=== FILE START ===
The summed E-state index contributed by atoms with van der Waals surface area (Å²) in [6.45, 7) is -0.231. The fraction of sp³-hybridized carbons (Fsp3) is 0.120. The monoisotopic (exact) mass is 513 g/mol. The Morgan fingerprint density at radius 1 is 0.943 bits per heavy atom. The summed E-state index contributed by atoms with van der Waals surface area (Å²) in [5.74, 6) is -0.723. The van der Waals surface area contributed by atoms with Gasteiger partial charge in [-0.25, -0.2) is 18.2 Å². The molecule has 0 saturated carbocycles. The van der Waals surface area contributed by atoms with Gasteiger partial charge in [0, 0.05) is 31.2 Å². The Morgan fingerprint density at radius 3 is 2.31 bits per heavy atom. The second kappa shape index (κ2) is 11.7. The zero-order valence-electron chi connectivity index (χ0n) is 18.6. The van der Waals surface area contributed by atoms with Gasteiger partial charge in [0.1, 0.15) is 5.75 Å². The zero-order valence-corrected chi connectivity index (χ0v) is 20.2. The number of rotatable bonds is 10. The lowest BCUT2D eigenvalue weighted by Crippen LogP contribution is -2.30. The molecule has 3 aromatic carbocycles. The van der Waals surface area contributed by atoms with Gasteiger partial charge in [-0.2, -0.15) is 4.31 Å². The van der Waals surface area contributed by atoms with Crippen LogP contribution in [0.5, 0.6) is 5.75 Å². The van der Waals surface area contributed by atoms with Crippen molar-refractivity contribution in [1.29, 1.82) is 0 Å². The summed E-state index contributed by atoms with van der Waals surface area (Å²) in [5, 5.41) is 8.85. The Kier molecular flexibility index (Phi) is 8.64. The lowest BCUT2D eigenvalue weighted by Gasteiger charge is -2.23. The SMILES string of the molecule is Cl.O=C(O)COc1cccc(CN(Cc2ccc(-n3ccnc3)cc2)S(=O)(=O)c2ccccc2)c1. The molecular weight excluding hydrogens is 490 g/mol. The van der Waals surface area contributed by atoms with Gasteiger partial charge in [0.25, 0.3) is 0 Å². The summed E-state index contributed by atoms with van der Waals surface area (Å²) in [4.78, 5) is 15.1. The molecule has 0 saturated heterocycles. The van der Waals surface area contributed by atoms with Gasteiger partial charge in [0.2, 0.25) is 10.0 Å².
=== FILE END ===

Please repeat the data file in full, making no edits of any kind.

The summed E-state index contributed by atoms with van der Waals surface area (Å²) in [6.45, 7) is -0.231. The fraction of sp³-hybridized carbons (Fsp3) is 0.120. The monoisotopic (exact) mass is 513 g/mol. The Morgan fingerprint density at radius 1 is 0.943 bits per heavy atom. The summed E-state index contributed by atoms with van der Waals surface area (Å²) in [5.74, 6) is -0.723. The van der Waals surface area contributed by atoms with Gasteiger partial charge in [-0.25, -0.2) is 18.2 Å². The molecule has 0 saturated carbocycles. The van der Waals surface area contributed by atoms with Gasteiger partial charge in [0, 0.05) is 31.2 Å². The Morgan fingerprint density at radius 3 is 2.31 bits per heavy atom. The second kappa shape index (κ2) is 11.7. The zero-order valence-electron chi connectivity index (χ0n) is 18.6. The van der Waals surface area contributed by atoms with Gasteiger partial charge in [0.1, 0.15) is 5.75 Å². The zero-order valence-corrected chi connectivity index (χ0v) is 20.2. The number of rotatable bonds is 10. The lowest BCUT2D eigenvalue weighted by Crippen LogP contribution is -2.30. The molecule has 3 aromatic carbocycles. The van der Waals surface area contributed by atoms with Gasteiger partial charge in [-0.2, -0.15) is 4.31 Å². The van der Waals surface area contributed by atoms with Crippen LogP contribution in [0.5, 0.6) is 5.75 Å². The van der Waals surface area contributed by atoms with Crippen molar-refractivity contribution in [1.29, 1.82) is 0 Å². The summed E-state index contributed by atoms with van der Waals surface area (Å²) in [5, 5.41) is 8.85. The Kier molecular flexibility index (Phi) is 8.64. The lowest BCUT2D eigenvalue weighted by Gasteiger charge is -2.23. The SMILES string of the molecule is Cl.O=C(O)COc1cccc(CN(Cc2ccc(-n3ccnc3)cc2)S(=O)(=O)c2ccccc2)c1. The molecular weight excluding hydrogens is 490 g/mol. The van der Waals surface area contributed by atoms with Gasteiger partial charge in [0.25, 0.3) is 0 Å². The summed E-state index contributed by atoms with van der Waals surface area (Å²) in [4.78, 5) is 15.1. The molecule has 0 saturated heterocycles. The van der Waals surface area contributed by atoms with Gasteiger partial charge in [0.2, 0.25) is 10.0 Å².